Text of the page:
an assembly having an outer surface, a portion thereof shaped for grasping within an individual's hand for manual manipulation by the individual, and a tactile electrode formed of electrically conductive material and exposed on said shaped portion for contact by the individual's hand; a self-contained alternating current source of a predetermined frequency within said assembly, one terminal of said alternating current source coupled to said tactile electrode and another terminal of said alternating current source coupled to a treatment electrode adapted for electrical contact with a substance -delivery site; and
a rectifying circuit connected between said other terminal of said alternating current source and said treatment electrode to provide a unidirectional current at said substance-delivery site to effect delivery of the substance into the individual's skin.
37. The device according to claim 36, wherein the predetermined frequency of said alternating current source is about 100 kilohertz.
38. The device according to claim 36, wherein the predetermined frequency of said alternating current source is between about 1 kilohertz and 1 megahertz.
39. The device according to claim 36, wherein the magnitude of the unidirectional current is about 1 milliamp (RMS).
40. The device according to claim 36, wherein the magnitude of the unidirectional current is between about 10 microamps (RMS) and 1 milliamp (RMS).
41. The device according to claim 36, wherein the rectifying circuit is a diode.
42. The device according to claim 36, wherein the substance is medicament.
PCT/US2001/013431 2001-04-27 2001-04-27 Method and system for electrokinetic delivery of a substance WO2002087691A1 (en)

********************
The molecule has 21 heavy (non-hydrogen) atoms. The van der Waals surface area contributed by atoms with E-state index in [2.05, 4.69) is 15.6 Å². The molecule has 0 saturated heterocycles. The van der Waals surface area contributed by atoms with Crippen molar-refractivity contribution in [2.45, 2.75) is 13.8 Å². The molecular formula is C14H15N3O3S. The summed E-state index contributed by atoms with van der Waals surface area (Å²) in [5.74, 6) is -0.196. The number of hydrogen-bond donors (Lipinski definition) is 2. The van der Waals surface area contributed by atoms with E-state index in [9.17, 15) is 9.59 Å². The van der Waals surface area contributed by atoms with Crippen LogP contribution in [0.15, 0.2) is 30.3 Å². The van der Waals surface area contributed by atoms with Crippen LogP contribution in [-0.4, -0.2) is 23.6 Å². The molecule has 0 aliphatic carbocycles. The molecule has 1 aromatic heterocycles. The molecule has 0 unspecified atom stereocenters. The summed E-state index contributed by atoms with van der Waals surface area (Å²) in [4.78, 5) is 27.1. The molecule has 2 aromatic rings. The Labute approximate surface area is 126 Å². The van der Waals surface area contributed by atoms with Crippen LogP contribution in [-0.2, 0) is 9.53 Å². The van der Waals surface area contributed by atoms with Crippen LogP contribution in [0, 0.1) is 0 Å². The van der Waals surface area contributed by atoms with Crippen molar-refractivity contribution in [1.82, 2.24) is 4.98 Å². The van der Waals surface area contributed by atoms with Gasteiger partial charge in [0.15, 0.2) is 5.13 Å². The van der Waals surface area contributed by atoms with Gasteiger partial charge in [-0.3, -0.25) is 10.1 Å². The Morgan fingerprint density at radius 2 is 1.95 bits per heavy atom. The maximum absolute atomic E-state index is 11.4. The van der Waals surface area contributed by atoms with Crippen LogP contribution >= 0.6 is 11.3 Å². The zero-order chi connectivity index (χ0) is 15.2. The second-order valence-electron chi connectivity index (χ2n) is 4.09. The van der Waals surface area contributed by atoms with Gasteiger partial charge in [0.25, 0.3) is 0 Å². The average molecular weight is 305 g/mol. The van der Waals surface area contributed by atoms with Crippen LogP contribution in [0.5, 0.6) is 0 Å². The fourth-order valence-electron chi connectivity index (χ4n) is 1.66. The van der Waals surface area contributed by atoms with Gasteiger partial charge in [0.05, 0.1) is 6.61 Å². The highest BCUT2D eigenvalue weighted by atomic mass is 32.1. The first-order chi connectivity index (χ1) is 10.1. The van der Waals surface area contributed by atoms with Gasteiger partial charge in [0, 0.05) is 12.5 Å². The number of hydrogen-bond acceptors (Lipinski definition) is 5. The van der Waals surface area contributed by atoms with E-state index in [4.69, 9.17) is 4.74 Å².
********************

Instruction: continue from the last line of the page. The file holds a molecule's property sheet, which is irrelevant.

Priority Applications (1)

Application Number Priority Date Filing Date Title
PCT/US2001/013431 WO2002087691A1 (en) 2001-04-27 2001-04-27 Method and system for electrokinetic delivery of a substance

Applications Claiming Priority (12)

Application Number Priority Date Filing Date Title
ES01930784T ES2301540T3 (en) 2001-04-27 2001-04-27 System for electrokinetic delivery of a substance.
DE2001633317 DE60133317T2 (en) 2001-04-27 2001-04-27 System for electrokinetic release a substance
JP2002585030A JP4303476B2 (en) 2001-04-27 2001-04-27 Electrokinetic system
EP20010930784 EP1390099B1 (en) 2001-04-27 2001-04-27 System for electrokinetic delivery of a substance
BR0116990A BR0116990A (en) 2001-04-27 2001-04-27 Method and system for electrokinetic release of a substance
CA 2445414 CA2445414A1 (en) 2001-04-27 2001-04-27 Method and system for electrokinetic delivery of a substance
CN 01823191 CN100490919C (en) 2001-04-27 2001-04-27 Method and system for electrokinetic delivery of a substance
PCT/US2001/013431 WO2002087691A1 (en) 2001-04-27 2001-04-27 Method and system for electrokinetic delivery of a substance